Somsak:May I bring you a salad?
Susan:Oh yes. What do you recommend today?
Somsak:I recommend rose-petal salad. Special for new friends.
Susan:[to Harry] Rose-petal salad?
Harry:Why not?
Somsak:I'll take care of everything. [He leaves.]
Susan:I hope you're hungry.
Harry:What? Oh, yes. Starving.

I find this explanation in a dictionary:

  1. (tr; takes a clause as object) to trust, expect, or believe: we hope that this is satisfactory.

Dose hope in my example sentence mean to believe? If that is the case, instead of using believe or think, why would one use hope here? Is there any difference in nuance between them?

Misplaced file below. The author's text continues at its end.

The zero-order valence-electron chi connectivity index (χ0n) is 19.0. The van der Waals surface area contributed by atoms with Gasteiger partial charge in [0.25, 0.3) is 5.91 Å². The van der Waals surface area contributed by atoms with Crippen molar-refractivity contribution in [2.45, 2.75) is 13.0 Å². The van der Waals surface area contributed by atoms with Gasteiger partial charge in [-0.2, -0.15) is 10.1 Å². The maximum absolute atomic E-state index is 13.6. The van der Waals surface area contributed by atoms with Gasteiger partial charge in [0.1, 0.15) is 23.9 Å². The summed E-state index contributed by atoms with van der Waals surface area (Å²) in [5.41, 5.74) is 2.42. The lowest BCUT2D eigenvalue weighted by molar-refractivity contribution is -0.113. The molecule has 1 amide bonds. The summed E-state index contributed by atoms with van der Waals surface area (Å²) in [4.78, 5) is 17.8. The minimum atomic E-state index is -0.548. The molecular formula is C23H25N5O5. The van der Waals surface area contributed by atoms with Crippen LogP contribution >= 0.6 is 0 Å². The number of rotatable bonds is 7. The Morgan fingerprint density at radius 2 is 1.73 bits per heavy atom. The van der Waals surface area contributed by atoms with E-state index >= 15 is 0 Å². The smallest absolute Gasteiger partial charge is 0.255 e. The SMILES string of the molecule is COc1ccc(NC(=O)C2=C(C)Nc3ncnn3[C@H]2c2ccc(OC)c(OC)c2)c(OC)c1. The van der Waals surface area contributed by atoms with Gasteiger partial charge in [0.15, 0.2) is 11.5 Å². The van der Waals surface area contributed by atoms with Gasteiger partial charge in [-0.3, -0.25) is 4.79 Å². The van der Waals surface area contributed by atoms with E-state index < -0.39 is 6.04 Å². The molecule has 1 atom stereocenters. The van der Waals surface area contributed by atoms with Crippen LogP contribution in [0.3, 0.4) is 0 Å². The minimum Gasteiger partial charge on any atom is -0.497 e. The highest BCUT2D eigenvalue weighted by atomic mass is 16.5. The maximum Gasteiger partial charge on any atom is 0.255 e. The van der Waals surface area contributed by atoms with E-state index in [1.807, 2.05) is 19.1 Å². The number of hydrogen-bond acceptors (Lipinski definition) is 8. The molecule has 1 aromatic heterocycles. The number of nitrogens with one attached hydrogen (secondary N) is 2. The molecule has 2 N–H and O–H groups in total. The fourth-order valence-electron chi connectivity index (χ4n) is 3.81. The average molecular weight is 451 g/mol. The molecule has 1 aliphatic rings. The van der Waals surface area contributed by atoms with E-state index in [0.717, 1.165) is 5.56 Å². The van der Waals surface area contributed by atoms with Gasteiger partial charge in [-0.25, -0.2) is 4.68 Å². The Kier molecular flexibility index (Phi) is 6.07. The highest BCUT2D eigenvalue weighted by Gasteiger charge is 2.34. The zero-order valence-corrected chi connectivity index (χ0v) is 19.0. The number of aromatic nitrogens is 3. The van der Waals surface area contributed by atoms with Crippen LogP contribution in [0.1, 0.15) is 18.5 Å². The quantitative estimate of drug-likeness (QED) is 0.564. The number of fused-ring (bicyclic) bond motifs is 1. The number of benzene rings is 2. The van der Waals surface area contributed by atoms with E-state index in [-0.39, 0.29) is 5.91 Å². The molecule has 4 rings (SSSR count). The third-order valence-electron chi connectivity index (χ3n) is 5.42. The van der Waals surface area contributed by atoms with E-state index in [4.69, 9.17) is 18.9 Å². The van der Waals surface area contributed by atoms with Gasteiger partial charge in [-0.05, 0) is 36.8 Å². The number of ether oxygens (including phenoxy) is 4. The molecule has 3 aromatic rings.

1 Answer 1


The way it is used here. It means wish or desire. The person has made food and hope that the person is hungry or all the food will go to waste.

Using trust, expect, think, or believe here means that the person assumes that Harry is hungry. This is probably partially true, but the passage you gave makes no indication of that.

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